An art memoir with a difference, A Forger’s Tale doesn’t trace the life and work of a celebrated artist, but that of Shaun Greenhalgh, one of Britain’s most infamous art forgers.
A working class kid from England’s North West, whose backyard workshop was jokingly referred by police as “the northern annex of the British Museum,” Greenhalgh seemed an unlikely candidate for swindling the distinctly upper class art establishment. But a genuine love of art, a dogged determination to achieve an authentic look, and contact with the right (well, technically the wrong) sort of people, saw him create pieces that astounded experts and had them parting with their pounds – albeit for sums far less than what they themselves expected to get once the humble Northerner had left their shop.
Written during a four year prison sentence after Scotland Yard finally caught up to him, A Forger’s Tale is infused with a typical Northern sense of humour, with Greenhalgh’s unpretentious voice carrying this unusual and interesting memoir. Chapters flit between personal history, artistic inspiration, creative processes, and final pieces. It’s a movement that almost seems to replicate Greenhalgh’s creative processes, which saw him move with similar speed between mediums, eras, and artistic practices. The end result is quite charming – almost like listening to Greenhalgh telling the story himself in the pub, lengthy tangents and all – and it’s a wonderful example of personality translating from the individual person on to the page.
An ordinary man who embarked on what can only be described as an extraordinary career, it’s no surprise that media interest around the story made much of the class divide, of a working class man taking on a supposedly better educated upper class. But Greenhalgh didn’t see things that way, and following his story it’s easy to see why. Driven by an intense love of art, it was never about conning the experts, or even making huge sums of money. Rather, Greenhalgh created simply to see what he could create, and if experts were willing to ignore what he considered obvious flaws and mistakes, then that was their problem.
But it’s not all fake Rembrandts and phony provenance. Greenhalgh also pens some heartfelt and touching moments, particularly when it comes to his parents, dragged into the later court case despite their advancing age, and his brief relationship with a library assistant named Janey, who passed away within a few months of being diagnosed with an inoperable brain tumour. The chapter focusing on his relationship is noteably, like the relationship itself, devoid of forgeries, with Greenhalgh happy just to observe art rather than copy it, secure with a steady job, a Manchester flat, and a brilliant and witty girlfriend. The simplicity with which he describes Janey’s decline, and the acknowledgement that had she not died, his life might have turned out very differently, is really quite beautiful, and it makes for an interesting, though very sad, interval in a life that seemed packed to the rafters with crafting and creating.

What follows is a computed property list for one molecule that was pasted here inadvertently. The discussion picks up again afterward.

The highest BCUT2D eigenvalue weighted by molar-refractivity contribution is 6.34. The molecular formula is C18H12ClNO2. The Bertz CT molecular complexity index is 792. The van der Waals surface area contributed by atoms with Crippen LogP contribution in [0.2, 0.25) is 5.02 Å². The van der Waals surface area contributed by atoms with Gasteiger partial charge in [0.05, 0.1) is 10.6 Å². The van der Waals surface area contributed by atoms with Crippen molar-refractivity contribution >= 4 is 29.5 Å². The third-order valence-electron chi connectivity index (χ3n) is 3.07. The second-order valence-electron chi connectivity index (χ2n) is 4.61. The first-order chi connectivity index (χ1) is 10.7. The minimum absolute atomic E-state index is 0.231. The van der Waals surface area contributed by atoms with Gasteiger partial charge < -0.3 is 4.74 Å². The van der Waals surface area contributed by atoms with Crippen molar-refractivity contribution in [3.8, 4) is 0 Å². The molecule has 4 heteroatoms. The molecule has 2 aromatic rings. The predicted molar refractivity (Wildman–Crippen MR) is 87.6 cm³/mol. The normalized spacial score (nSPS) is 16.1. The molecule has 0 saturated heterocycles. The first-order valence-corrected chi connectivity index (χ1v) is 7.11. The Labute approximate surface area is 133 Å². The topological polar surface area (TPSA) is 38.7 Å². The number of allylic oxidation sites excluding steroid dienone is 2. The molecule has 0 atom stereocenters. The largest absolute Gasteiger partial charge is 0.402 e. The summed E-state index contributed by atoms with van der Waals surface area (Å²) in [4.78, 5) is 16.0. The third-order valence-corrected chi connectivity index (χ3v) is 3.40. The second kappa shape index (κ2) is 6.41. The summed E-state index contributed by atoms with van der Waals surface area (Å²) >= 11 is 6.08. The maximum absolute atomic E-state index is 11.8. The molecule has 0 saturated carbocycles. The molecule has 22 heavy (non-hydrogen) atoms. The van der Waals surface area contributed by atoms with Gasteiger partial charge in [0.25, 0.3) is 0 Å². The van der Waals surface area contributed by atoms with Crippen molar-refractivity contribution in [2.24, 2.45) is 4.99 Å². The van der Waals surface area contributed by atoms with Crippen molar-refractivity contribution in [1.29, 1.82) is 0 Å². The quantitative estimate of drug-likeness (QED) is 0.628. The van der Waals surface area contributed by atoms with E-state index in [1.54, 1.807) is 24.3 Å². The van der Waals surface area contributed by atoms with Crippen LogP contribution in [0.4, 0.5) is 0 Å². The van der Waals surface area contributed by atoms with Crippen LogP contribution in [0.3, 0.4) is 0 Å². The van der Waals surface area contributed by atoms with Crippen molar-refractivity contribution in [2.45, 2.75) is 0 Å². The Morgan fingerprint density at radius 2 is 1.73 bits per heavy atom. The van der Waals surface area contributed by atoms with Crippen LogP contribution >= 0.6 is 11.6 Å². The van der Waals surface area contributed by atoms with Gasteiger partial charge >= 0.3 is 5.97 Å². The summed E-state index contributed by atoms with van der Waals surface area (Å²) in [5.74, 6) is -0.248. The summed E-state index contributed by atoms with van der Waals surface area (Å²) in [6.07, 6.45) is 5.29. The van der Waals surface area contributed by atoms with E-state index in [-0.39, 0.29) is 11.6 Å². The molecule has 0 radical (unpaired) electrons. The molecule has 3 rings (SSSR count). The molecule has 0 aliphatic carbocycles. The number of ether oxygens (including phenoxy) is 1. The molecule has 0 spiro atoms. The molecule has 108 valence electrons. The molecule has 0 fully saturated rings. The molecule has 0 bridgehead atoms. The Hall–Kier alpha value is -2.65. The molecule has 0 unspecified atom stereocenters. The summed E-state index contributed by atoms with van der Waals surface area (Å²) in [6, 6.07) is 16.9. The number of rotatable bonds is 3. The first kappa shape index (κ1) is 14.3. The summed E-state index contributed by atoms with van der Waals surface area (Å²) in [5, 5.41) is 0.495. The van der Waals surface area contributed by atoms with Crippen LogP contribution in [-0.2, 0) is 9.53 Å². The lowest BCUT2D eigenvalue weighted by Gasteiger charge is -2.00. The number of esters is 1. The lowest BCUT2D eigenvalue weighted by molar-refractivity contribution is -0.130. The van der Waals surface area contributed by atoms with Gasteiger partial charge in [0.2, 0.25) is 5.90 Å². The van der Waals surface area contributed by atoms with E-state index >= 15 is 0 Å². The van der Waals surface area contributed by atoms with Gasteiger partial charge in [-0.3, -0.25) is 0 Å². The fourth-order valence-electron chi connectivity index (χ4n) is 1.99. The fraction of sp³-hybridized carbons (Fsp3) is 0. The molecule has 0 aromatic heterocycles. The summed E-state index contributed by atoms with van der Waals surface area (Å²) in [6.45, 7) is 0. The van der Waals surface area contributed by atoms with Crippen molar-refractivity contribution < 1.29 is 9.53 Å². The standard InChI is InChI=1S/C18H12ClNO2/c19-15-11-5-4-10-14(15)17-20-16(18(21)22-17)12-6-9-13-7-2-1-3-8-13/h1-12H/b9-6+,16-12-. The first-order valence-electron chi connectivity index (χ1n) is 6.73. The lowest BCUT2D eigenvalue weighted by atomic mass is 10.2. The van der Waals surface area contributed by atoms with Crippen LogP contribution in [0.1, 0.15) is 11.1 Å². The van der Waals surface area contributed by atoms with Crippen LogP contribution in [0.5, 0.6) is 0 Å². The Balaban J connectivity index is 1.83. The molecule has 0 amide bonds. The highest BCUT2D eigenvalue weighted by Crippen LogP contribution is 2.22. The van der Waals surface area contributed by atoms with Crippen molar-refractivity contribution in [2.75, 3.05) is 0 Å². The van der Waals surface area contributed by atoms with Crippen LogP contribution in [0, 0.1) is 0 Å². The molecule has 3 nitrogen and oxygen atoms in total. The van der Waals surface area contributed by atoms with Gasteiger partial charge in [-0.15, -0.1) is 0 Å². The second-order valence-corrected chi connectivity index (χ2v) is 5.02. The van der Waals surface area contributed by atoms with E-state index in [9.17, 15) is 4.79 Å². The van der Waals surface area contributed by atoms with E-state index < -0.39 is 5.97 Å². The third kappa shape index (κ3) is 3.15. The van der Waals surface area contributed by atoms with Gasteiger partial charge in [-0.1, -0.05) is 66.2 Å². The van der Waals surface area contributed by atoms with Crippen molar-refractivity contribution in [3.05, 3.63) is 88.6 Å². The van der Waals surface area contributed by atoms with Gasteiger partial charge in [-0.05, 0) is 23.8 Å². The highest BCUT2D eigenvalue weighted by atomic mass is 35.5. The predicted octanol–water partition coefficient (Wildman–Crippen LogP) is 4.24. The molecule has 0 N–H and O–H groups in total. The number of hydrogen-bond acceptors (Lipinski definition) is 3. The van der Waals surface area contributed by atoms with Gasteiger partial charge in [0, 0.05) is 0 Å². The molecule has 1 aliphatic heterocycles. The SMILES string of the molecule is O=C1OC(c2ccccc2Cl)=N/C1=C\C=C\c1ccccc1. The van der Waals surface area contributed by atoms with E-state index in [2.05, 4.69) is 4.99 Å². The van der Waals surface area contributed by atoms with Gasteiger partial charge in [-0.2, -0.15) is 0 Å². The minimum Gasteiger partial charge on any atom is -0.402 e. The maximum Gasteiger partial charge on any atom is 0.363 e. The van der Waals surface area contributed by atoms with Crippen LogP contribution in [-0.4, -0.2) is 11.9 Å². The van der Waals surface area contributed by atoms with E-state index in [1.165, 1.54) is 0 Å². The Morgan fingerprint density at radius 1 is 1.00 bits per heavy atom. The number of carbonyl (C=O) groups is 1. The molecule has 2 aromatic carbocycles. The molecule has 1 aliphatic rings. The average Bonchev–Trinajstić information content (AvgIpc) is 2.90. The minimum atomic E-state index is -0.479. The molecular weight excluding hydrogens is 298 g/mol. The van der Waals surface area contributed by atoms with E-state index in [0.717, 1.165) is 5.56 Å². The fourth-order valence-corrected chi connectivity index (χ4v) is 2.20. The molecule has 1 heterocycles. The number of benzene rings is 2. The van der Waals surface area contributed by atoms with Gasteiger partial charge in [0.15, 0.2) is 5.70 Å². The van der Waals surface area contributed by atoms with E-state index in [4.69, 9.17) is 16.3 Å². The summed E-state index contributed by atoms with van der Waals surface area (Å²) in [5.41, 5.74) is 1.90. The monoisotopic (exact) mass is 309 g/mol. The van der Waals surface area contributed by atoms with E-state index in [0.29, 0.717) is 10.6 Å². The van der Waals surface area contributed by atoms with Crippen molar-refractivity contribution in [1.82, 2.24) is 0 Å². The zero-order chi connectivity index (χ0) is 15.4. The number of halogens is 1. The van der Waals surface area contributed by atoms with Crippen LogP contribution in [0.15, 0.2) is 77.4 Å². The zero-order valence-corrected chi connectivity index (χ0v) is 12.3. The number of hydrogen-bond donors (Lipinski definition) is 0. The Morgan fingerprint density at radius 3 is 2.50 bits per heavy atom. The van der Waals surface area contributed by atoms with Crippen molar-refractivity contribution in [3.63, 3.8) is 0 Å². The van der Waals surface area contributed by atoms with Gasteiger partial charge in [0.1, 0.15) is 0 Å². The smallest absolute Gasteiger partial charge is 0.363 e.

Giving us the briefest of glimpses of the man behind the crime, A Forger’s Tale is really at its best when Greenhalgh delves into the subject he is most passionate about – art. Showcasing a profound appreciation for a variety of eras, artists, and mediums, he is almost obsessive in his drive to create worthy replicates and “found” treasures. One might almost read it as a how to guide, but I don’t think Greenhalgh would recommend the book be used as such!
“Most people have an image of the art faker as a bewhiskered old codger slaving away patiently at his easel,” writes Greenhalgh. Thankfully, we have A Forger’s Tale to remedy that!